Sea cucumbers aren’t the sort of things you’d think could save someone’s life – most people will never even see one in their lives. But a new material, based on the design of a sea cucumber’s skin, may just be about to start a medical revolution.
When sea cucumbers get scared, they suddenly make their skin go hard, which offers more protection against predators than their normal soft skin. The new material designed by scientists obviously doesn’t go hard when it’s scared, but instead it has nanoparticles that make it go soft when it is wet and hard when it is dry.
It’s all very well designing a material that can change from soft to hard an infinite number of times, but why? The primary application the scientists had in mind would be brain electrodes for research into Alzheimer’s and similar diseases. The electrodes would be easy for surgeons to put in, because they would be hard and rigid, and then they would go soft when they made contact with the brain, which would help the electrodes to merge in with the brain, and thus work much better.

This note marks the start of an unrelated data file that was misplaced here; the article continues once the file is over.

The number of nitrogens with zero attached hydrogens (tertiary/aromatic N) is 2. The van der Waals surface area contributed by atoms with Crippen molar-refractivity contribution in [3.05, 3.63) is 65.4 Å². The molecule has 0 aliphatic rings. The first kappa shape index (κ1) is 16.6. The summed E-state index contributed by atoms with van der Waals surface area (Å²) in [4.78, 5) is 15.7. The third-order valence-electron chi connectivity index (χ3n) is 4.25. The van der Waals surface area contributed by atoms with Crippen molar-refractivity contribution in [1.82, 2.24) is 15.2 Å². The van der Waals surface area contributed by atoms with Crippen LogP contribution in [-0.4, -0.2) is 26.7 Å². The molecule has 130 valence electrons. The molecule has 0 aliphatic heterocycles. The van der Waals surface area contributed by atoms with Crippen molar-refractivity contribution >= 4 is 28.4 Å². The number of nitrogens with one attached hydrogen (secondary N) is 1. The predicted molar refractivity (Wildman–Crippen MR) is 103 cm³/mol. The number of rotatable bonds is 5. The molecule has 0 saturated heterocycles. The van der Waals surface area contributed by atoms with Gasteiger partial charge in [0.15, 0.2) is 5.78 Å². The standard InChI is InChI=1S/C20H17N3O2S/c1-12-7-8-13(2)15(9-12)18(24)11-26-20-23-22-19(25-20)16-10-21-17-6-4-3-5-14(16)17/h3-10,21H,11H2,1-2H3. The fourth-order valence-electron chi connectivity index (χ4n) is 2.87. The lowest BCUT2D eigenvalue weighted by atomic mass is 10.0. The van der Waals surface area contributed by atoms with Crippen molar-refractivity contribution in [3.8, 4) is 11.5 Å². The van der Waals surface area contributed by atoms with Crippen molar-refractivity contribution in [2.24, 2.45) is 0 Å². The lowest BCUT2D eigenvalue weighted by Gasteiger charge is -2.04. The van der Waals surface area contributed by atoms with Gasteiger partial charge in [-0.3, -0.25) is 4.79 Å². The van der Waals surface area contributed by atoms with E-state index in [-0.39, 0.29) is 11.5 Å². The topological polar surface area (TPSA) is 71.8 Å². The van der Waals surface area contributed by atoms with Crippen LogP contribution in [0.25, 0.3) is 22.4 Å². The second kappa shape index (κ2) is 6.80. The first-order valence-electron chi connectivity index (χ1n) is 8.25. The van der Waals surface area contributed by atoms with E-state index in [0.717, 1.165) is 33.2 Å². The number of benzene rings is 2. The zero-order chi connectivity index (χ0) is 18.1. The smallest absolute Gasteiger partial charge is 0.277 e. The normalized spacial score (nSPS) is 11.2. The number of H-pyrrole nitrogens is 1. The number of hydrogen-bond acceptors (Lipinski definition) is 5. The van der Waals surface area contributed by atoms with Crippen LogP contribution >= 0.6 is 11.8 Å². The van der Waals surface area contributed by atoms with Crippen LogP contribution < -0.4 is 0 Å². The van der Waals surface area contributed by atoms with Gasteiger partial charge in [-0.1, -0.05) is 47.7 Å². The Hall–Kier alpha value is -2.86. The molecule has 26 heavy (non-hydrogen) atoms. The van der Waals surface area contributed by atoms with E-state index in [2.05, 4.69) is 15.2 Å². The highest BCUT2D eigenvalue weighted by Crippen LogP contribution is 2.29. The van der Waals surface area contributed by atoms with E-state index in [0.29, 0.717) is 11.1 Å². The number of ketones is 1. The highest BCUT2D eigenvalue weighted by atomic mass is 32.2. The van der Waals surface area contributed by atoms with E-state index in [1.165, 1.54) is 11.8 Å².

Other possible applications include bullet-proof vests that are comfortable to wear, but can suddenly go hard when needed; casts for broken bones could be made to go hard or soft as required – there are loads of possibilities.
One final question: how did they make this material? Basically, it’s all down to nanoparticles that create super-strong hydrogen bonds whenever they get wet. When they dry out, the bonds disappear. Surprisingly, all the architecture for the material is based on the skin of the sea cucumber.
Animals really can do some amazing things. Just think about that good old sea cucumber when you get cured from Alzheimer’s.